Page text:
I believe that those who rail against the Extraordinary Form are those people who just love to talk and carry on in church. I am always amazed at the socialization in the sanctary before and after Mass in churches who don’t have the Extraordinary Form. Maybe this is the reason some people are so afraid of the EF…then they will have to show some self-restraint until after the Mass to tell someone about their new grandchild. It really irks me that priests don’t educate their parishes on respectful church demeanor and encourage their membership to shut up in the Sanctuary. Some people might actually be praying in there!

  65. jane in memphis says:

    MAH–I couldn’t agree with you more…I would rather get up at 5 am and go to a Mass where there is NO music instead of getting up later when there is, more than likely, BAD music. In the EXtraordinary Form, one is assured of great, non-distracting music…or, equally as good, silence and reverance in the church without people running up and down the aisle in streetclothes.

  66. Pat says:

    Should we not respond as someone above suggested because the article is written by someone who writes poorly? Let those like Mary Curtis (who actually gets paid by The Charlotte Observer) write articles that are full of clichés and misrepresentations about the Mass in the Extraordinary Form, but don’t respond because she’s not qualified to write even a simple article. Now I know we live a touchy feely world but this is truly amazing.

    Obviously I don’t believe she could get a pass because she can’t write and look at exactly what she says in the article. She compares the MEF to a secret society, an exclusive organization full of “suffocating mystery” which she says is just an excuse not to ask questions. “Suffocating mystery”? How does the holy Mystery as celebrated in the MEF “suffocate”? Excuse not to ask questions? How is the MEF an excuse not to ask questions for goodness sake?

    Through an amazing sleight of hand she even managed to bring up Mel Gibson when discussing Fr. Reid’s sermon, which she calls a bit “muscular”, apparently because it was about being vigilant in the faith. Aren’t we supposed to be vigilant in the faith?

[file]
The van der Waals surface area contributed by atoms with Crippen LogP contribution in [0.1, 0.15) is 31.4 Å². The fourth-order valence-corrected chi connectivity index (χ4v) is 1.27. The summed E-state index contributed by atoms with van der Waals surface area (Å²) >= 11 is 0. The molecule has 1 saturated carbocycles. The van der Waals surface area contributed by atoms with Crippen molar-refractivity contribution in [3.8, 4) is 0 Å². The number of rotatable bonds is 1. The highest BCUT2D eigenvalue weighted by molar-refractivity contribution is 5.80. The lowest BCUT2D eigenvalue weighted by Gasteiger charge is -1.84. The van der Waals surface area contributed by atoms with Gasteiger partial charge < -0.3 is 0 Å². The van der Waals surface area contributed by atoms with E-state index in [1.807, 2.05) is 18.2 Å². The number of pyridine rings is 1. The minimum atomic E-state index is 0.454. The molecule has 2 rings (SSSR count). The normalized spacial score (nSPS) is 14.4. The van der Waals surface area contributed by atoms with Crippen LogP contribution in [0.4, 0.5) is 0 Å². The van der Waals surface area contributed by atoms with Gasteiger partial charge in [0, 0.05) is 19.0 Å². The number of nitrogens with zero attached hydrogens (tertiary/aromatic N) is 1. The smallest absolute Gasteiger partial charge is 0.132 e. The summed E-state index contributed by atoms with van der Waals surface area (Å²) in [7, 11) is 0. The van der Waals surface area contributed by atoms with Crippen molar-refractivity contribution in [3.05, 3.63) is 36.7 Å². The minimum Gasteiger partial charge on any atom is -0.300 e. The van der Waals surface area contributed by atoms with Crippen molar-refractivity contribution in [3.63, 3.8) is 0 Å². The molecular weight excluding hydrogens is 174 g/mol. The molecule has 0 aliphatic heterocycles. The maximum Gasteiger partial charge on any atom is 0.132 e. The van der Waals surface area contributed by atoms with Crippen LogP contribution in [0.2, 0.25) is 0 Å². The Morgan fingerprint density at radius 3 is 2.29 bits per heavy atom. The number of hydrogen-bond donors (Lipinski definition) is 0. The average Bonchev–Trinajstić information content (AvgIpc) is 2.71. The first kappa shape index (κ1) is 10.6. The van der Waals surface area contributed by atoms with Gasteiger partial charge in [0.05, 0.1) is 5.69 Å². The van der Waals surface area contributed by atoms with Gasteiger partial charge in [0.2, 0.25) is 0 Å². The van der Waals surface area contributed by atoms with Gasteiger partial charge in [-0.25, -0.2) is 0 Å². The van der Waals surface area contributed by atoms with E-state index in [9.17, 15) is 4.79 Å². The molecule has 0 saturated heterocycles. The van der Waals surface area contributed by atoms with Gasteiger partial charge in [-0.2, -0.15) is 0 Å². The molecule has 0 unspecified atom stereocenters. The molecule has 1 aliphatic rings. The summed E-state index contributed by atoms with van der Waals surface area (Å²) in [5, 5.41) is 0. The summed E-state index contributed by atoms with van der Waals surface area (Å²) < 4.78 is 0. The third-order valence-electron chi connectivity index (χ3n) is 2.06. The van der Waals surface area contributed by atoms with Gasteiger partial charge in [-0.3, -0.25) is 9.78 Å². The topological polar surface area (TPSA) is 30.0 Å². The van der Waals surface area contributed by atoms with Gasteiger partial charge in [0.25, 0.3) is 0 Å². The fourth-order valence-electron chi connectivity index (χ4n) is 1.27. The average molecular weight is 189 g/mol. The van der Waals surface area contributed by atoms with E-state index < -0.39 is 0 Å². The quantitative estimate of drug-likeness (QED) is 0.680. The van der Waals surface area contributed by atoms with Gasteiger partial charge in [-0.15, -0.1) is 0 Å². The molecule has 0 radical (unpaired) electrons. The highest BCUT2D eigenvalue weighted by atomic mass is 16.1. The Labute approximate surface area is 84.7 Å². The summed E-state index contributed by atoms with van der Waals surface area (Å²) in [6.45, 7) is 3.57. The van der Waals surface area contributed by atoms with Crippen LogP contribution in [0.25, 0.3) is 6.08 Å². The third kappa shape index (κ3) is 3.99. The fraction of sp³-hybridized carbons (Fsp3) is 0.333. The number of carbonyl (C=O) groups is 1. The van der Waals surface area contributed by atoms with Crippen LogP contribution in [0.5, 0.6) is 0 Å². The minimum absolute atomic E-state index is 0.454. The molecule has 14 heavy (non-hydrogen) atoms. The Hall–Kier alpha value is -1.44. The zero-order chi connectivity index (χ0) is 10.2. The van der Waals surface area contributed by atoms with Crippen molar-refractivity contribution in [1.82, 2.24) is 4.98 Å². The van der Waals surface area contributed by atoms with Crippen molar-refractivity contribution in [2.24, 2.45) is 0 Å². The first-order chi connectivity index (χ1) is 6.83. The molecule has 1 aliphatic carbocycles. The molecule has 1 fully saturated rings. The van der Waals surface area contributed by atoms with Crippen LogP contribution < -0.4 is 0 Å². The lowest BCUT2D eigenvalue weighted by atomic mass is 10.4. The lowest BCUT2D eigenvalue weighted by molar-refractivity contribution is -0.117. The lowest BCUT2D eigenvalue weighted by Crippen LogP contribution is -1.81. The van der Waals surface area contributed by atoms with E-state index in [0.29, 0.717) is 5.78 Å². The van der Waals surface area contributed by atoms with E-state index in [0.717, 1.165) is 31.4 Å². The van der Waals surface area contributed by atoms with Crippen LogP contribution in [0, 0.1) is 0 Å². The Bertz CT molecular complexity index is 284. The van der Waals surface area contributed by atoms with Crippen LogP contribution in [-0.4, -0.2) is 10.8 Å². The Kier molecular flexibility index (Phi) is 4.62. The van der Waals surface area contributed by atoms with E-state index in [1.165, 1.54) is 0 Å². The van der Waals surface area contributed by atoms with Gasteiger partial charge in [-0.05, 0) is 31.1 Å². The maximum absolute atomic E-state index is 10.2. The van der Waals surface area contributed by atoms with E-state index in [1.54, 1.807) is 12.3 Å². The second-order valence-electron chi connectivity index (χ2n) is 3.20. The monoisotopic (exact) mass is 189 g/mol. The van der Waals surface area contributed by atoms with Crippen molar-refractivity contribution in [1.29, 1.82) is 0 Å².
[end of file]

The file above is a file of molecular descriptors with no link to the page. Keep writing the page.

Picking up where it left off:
Mass according to Ms. Curtis is more “convivial” these days, more like a family gathering with all the coming and going, someone or other always “marching up and down the aisle”. This is the Mass as a social gathering school of thought that stresses the communal meal but does not mention that the reason we are there is the Holy Sacrifice of the Mass or that the Eucharist is the “source and summit” of our existence as Catholics.

    It is argued that the Mass is a recreation of the Last Supper when Our Lord instituted the Eucharist. This is key to understanding why conviviality is so important to modern Catholics. This is really the heart of the debate. If this is a recreation of the meal only,then of course have a convivial gathering. But if we are indeed at the Foot of Cross as the Church teaches then it seems that reverence and awe are in order.

  67. bryan says:

    I have heard this priest preach before. As a “home to Rome” Catholic, I really enjoy his ….hell-raiser homilies. I have been made to sit through a fair number of forgettable psycho-babble homilies in the Charlotte Diocese, but the priest at St. Ann’s can sock-em wock-em good. But, for people raised on milk, his sort of meat is hard to swallow…

  68. Rusty says:

    It nothing else, this blog of the article let me know where to attend Mass in the Extraordinary form during my visit to Charlotte this week.